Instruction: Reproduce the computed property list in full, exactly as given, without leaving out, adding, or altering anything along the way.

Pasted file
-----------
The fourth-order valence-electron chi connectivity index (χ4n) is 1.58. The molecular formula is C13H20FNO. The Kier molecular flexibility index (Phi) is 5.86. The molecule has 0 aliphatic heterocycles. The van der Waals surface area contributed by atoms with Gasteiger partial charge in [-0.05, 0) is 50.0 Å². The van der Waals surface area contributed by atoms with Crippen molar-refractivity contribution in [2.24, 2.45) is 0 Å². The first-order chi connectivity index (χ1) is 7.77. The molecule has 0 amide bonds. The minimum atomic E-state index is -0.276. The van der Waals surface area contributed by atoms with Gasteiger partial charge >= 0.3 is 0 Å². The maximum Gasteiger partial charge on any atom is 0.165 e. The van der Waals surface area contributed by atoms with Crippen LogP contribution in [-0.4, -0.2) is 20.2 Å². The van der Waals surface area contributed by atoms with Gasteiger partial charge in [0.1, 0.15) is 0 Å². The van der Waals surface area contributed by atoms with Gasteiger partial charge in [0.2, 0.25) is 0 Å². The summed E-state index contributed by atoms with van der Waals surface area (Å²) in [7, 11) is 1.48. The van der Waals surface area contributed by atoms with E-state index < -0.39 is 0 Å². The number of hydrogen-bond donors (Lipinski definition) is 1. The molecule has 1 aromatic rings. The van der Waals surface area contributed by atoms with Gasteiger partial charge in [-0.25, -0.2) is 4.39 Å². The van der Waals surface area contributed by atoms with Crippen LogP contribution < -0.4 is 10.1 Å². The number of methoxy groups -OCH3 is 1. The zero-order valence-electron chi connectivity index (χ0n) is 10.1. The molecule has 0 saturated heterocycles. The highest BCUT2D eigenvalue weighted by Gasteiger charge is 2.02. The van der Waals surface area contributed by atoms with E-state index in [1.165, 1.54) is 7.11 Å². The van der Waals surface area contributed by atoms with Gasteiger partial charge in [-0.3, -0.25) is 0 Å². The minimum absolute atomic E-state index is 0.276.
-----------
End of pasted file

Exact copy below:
The fourth-order valence-electron chi connectivity index (χ4n) is 1.58. The molecular formula is C13H20FNO. The Kier molecular flexibility index (Phi) is 5.86. The molecule has 0 aliphatic heterocycles. The van der Waals surface area contributed by atoms with Gasteiger partial charge in [-0.05, 0) is 50.0 Å². The van der Waals surface area contributed by atoms with Crippen molar-refractivity contribution in [2.24, 2.45) is 0 Å². The first-order chi connectivity index (χ1) is 7.77. The molecule has 0 amide bonds. The minimum atomic E-state index is -0.276. The van der Waals surface area contributed by atoms with Gasteiger partial charge >= 0.3 is 0 Å². The maximum Gasteiger partial charge on any atom is 0.165 e. The van der Waals surface area contributed by atoms with Crippen LogP contribution in [-0.4, -0.2) is 20.2 Å². The van der Waals surface area contributed by atoms with Gasteiger partial charge in [0.1, 0.15) is 0 Å². The van der Waals surface area contributed by atoms with Gasteiger partial charge in [0.2, 0.25) is 0 Å². The summed E-state index contributed by atoms with van der Waals surface area (Å²) in [7, 11) is 1.48. The van der Waals surface area contributed by atoms with E-state index < -0.39 is 0 Å². The number of hydrogen-bond donors (Lipinski definition) is 1. The molecule has 1 aromatic rings. The van der Waals surface area contributed by atoms with Gasteiger partial charge in [-0.25, -0.2) is 4.39 Å². The van der Waals surface area contributed by atoms with Crippen LogP contribution < -0.4 is 10.1 Å². The number of methoxy groups -OCH3 is 1. The zero-order valence-electron chi connectivity index (χ0n) is 10.1. The molecule has 0 saturated heterocycles. The highest BCUT2D eigenvalue weighted by Gasteiger charge is 2.02. The van der Waals surface area contributed by atoms with E-state index in [1.165, 1.54) is 7.11 Å². The van der Waals surface area contributed by atoms with Gasteiger partial charge in [-0.3, -0.25) is 0 Å². The minimum absolute atomic E-state index is 0.276.